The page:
In reimagining one’s history, you suspect your role in the proceedings. If you’re American, you put yourself in the heart of the battle, at the Constitutional Convention, and (hopefully) fighting for the northern states during the Civil War. The more you learn, the easier it becomes to question what you’ve heard in the past, raising more questions than answers. You begin to see the age-old phrase in motion, “History repeats itself.”
For the Haitian, French, and UK theatre troupe The Living and the Dead Ensemble, their project started with Toussaint L’Ouverture, a man known as the “Father of Haiti” for his role in the revolution after being born a slave. In Ouvertures, a documentary from troupe members Louis Henderson and Olivier Marboeuf, the actors and poets wander around Haiti’s capital city of Port-au-Prince, translating and rehearsing a Creole version of Édouard Glissant’s play Monsieur Toussaint. The first section of the documentary simmer through the words of Toussaint, whispered by an actor as sweeping shots of nature sit on the screen. The man talks of death, loneliness, oppression, and a hole settled deep in his chest. This is a meditative, efforted piece of theatre, made with care and thought, and an understanding of how Haiti’s past has influenced its present.
The film, and its troupe, begins to take shape following this first half-hour, turning into a mashing of all sizes of rehearsals, from two men rapping conversations between war generals to the entire group realizing that they have the power to reinterpret the text they’re adapting. These scenes mix with conversations outside of the project, as members of the ensemble discuss their place as Black citizens, Haitains, and global ambassadors. They talk of the poetry of Toussaint, of translation, and of history. There’s a reverence to the entire affair, as these people seem to realize the weight of dredging up the past, for good reason and for valuable art. Two female members think about the place of women, or at least the constant and undiscussed existence, in the revolution. “They were not in the parentheses,” they say with firmness and conviction. And they’re right.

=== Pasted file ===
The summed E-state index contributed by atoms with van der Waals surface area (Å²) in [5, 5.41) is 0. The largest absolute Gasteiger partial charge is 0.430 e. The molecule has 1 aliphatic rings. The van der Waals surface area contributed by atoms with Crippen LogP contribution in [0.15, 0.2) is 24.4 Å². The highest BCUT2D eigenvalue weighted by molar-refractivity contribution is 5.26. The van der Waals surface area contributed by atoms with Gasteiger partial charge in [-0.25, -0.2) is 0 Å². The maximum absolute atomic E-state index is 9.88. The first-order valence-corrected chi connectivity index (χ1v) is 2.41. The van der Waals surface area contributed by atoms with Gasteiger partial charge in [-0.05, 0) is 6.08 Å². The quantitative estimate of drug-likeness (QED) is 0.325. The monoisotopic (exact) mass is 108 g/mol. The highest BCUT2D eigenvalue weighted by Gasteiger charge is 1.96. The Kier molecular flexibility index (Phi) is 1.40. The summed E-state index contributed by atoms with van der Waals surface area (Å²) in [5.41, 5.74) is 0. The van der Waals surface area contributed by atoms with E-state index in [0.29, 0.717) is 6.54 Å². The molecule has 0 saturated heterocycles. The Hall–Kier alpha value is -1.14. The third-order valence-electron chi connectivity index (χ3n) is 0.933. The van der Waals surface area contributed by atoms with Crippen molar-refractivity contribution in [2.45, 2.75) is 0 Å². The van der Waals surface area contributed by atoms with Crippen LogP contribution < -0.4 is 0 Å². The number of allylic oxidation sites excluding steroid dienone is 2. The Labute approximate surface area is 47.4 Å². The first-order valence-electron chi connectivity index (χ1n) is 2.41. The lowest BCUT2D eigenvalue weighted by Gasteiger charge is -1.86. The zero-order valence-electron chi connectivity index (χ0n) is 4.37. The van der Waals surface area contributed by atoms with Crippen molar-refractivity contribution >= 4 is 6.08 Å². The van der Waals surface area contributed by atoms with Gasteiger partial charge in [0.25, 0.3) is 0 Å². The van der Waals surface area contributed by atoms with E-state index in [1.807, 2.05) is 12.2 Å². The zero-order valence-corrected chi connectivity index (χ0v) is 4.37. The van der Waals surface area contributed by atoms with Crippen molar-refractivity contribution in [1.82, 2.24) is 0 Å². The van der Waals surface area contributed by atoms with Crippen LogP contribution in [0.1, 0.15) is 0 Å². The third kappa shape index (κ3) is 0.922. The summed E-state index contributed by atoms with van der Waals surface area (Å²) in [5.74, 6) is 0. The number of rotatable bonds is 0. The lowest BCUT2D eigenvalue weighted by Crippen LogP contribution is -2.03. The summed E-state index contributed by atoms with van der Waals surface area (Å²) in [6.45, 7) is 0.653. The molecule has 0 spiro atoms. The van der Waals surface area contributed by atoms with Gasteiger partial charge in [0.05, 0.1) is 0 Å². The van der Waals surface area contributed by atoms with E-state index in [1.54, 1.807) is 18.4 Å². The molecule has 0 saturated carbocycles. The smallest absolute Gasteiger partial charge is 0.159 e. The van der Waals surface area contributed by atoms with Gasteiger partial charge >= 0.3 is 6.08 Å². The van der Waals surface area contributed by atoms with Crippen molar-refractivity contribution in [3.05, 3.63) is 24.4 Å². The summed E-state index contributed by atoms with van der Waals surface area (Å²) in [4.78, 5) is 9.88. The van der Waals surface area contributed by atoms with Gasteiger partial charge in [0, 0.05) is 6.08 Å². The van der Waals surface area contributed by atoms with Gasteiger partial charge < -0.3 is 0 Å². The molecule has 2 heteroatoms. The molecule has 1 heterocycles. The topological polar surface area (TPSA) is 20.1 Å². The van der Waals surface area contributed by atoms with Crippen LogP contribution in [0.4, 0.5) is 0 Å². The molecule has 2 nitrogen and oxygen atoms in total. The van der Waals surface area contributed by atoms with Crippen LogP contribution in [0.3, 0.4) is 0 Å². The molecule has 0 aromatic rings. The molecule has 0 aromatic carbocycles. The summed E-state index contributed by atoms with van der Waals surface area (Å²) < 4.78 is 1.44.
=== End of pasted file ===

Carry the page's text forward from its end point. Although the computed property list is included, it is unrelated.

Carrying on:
Much of Henderson and Marboeuf’s film circles the idea of rightness, both in truth and in ability, whether it’s the telling of history, the question of where one’s from, or the identification of others without understanding their culture. Actors, who ride the line of becoming theatrical characters in a film about their lives, argue about being “citizens of the world,” and the escapism in these words, the denial of origins and societal pressures. They aren’t necessarily lost, but they’re searching, as we all are, for their place, in both the Black community and humanity. In these smaller, more discrete conversations, the film finds its footing, with your brain latching onto these ideas. Your brain places itself into the middle of these disagreements, as you examine your own past, present, and future, like the artists of The Living and the Dead Ensemble.
With hymnal music throughout, Ouvertures chronicles the before, during, and after of this religious process of theatrical adaptation, bound with the history of those speaking the words during midnight rehearsals. The drum beat of revolt pounds as the actors descend deeper into a cave, diving towards their shared experience, shared history, and shared place in the world. The opening half-hour’s melodic and contextual nature represents the most arduous aspect of this soulful documentary, but the 90 minutes that follow are beautiful, bright, and full of heart in the form of collective, communal art that honors history while attempting to make sense of the present. It’s a film of togetherness, of revolt, and of veneration.
As Toussaint L’Ouverture once said [of Haiti], “In overthrowing me, you have done no more than cut down the trunk of the tree of the Black liberty in St-Domingue. It will spring back from the roots, for they are numerous and deep.”
Ouvertures is now playing at the 58th New York Film Festival through October 10.